Yemeni mother arrives in US to see dying son for last time

'This will allow us to mourn with dignity,' boy's father says

Samuel Osborne
Thursday 20 December 2018 13:48
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Yemeni mother Shaima Swileh arrives at San Francisco International Airport to see dying son for last time

A Yemeni mother who fought to go to the United States to see her dying son has arrived in California after Donald Trump’s administration eventually waived its travel ban for her.

Shaima Swileh arrived at San Francisco International Airport on Wednesday night, where she was surrounded by well-wishers.

“This is a difficult time for our family but we are blessed to be together,” the boy’s father, Ali Hassan, said at the airport. “I ask you to respect our privacy as we go to be with our son again.”

Ms Swileh and Mr Hassan were then driven to see their 2-year-old son, Abdullah, at UCSF Benioff Children’s Hospital in Oakland.

Citizens from Yemen and four other majority Muslim countries, along with North Korea and Venezuela, are restricted from coming to the United States under the travel ban enacted under President Trump.

The State Department granted Ms Swileh a waiver on Tuesday, after lawyers with the Council on American-Islamic Relations sued earlier this week, ending her family’s yearlong battle.

“This will allow us to mourn with dignity,” the boy’s father had said in an earlier statement.

Mr Hassan, who is a US citizen and resident of Stockton, California, but who had been living in Egypt, brought Abdullah to California in autumn this year to get treatment for a genetic brain disorder.

“My wife is calling me every day wanting to kiss and hold her son for the one last time,” Mr Hassan said, choking up as he made a public plea at a news conference on Monday, a day before the government granted the visa.

Abdullah Hassan is on life support at a hospital in California (CAIR )

The couple moved to Egypt after marrying in war-torn Yemen in 2016 and had been trying to get a visa for Ms Swileh since 2017 so the family could move to California.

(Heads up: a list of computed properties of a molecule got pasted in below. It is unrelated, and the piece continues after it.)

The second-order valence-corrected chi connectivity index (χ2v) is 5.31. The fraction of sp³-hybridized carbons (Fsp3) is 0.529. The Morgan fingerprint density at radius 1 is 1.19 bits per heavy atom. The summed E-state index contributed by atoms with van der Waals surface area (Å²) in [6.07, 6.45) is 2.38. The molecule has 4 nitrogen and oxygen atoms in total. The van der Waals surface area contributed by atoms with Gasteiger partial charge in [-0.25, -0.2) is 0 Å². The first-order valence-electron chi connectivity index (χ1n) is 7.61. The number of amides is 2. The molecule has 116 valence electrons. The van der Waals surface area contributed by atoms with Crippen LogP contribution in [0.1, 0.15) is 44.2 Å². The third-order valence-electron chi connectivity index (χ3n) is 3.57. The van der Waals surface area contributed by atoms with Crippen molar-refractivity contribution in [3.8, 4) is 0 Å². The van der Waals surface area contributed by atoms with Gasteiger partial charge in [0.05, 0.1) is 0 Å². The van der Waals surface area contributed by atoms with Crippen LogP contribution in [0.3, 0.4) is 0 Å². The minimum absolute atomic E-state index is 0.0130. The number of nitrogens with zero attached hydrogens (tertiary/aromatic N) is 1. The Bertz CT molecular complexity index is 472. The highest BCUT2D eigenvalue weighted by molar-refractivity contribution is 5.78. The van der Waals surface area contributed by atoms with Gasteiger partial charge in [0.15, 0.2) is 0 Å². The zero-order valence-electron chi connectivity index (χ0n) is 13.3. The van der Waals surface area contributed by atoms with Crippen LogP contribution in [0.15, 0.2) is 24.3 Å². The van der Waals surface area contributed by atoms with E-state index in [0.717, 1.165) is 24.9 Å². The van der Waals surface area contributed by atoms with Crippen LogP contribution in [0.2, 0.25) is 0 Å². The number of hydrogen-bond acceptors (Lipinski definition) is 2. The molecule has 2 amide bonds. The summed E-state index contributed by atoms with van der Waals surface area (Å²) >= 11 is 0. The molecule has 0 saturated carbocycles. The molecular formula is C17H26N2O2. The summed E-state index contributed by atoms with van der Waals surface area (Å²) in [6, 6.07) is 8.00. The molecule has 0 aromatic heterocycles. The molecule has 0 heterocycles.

When the boy’s health worsened, Mr Hassan went ahead to California in October to get their help for their son. As the couple fought for a waiver, doctors put Abdullah on life support.

“I am emailing them, crying, and telling them that my son is dying,” Mr Hassan said in an interview with The Sacramento Bee newspaper.

He started losing hope and was considering pulling his son off life support to end his suffering, but a hospital social worker reached out to the Council on American-Islamic Relations, which sued on Monday, according to Basim Elkarra, executive director of the group in Sacramento.

Ms Swileh lost months with her child over what amounted to unnecessary delays and red tape, Mr Elkarra said.

Fathers pleas for Yemeni mother to receive visa to see dying toddler

State Department spokesman Robert Palladino called it “a very sad case, and our thoughts go out to this family at this time, at this trying time”.

He said he could not comment on the family’s situation but said in general cases are handled individually, and US officials try to facilitate legitimate travel to the US while protecting national security.

“These are not easy questions,” he said. “We’ve got a lot of foreign service officers deployed all over the world that are making these decisions on a daily basis, and they are trying very hard to do the right thing at all times.”

Shaima Swileh (centre with her back turned) is greeted by supporters after arriving at San Francisco International Airport

Immigration attorneys estimate tens of thousands of people have been affected by what they call blanket denials of visa applications under Mr Trump’s travel ban, which the US Supreme Court upheld in a 5-4 ruling in June.

The waiver provision allows a case-by-case exemption for people who can show entry to the US is in the national interest, is needed to prevent undue hardship and would not pose a security risk.

But a lawsuit filed in San Francisco says the administration is not honouring the waiver provision. The 36 plaintiffs include people who have had waiver applications denied or stalled despite chronic medical conditions, prolonged family separations or significant business interests.

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”We hope this case makes the administration realise the waiver process is not working,” Mr Elkarra said. “Thousands of families have been split apart, including families who have loved ones who are ill and are not able to see them in their final hours. I’m sure there are more cases like this.”

In addition to the waiver, the government gave Ms Swileh a visa that will allow her to remain in the US with her husband and begin a path towards US citizenship, Mr Elkarra added.

Additional reporting by Associated Press

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